Good faith possession; effects as to fruits, expenses

Here, the effects of possession is good faith as to the fruits and as to the expenses are discussed.

AS TO THE FRUITS: A possessor in good faith is entitled to the fruits received before the possession is legally interrupted. Natural and industrial fruits are considered received from the time they are gathered or severed. Civil fruits are deemed to accrue daily and belong to the possessor in good faith in that proportion. (Art. 544 of the Civil Code)

If at the time the good faith ceases, there should be any natural or industrial fruits, the possessor shall have a right to a part of the expenses of cultivation, and to a part of the net harvest, both in proportion to the time of the possession.

The charges shall be divided on the same basis by the two possessors.

The owner of the thing may, should he so desires, give the possessor in good faith the right to finish the cultivation and gathering of the growing fruits, as an indemnity for his part of the expenses of cultivation and the net proceeds; the possessor in good faith who for any reason whatever should refuse to accept this concession, shall lose the right to be indemnified in any manner. (Art. 545)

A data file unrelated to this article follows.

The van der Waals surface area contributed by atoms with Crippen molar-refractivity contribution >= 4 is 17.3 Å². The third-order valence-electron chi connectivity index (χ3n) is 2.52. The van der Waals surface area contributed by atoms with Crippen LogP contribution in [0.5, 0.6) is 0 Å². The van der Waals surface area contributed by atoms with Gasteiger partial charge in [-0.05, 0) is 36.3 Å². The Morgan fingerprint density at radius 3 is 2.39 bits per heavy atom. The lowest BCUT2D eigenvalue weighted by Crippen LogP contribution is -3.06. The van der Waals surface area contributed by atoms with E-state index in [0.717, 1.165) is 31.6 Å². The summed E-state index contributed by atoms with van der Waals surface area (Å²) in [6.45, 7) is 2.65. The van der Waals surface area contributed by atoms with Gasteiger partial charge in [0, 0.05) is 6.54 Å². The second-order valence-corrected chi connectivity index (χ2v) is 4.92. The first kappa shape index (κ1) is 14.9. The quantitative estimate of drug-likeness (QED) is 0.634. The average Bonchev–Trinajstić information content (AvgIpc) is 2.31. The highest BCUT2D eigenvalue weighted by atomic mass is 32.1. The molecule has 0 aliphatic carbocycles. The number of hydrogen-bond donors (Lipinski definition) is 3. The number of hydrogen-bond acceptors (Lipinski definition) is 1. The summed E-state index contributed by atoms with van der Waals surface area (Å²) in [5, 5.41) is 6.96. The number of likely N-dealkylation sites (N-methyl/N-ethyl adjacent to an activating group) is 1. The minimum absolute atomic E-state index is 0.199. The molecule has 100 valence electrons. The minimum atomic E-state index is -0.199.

AS TO THE EXPENSES: Necessary expenses shall be refunded to every possessor; but only the possessor in good faith may remain the thing until he has been reimbursed therefor.

Useful expenses shall be refunded only o he possessor in good faith with the same right of retention, the person who has defeated him in the possession having the option of refunding the amount of the expenses or of paying the increase in value which the thing may have acquired by reason thereof. (Art. 546)

If the useful improvements can be removed without damage to the principal thing, the possessor in good faith may remove them, unless the person who recovers the possession exercises the option under paragraph 2 of the preceding article. Art. 547)

Expenses for pure luxury or mere pleasure shall not be refunded to the possessor in good faith; but he may remove the ornaments with which he has embellished the principal thing if it suffers no injury thereby, and if his successor in the possession does not prefer to refund the amount expended. (Art. 548)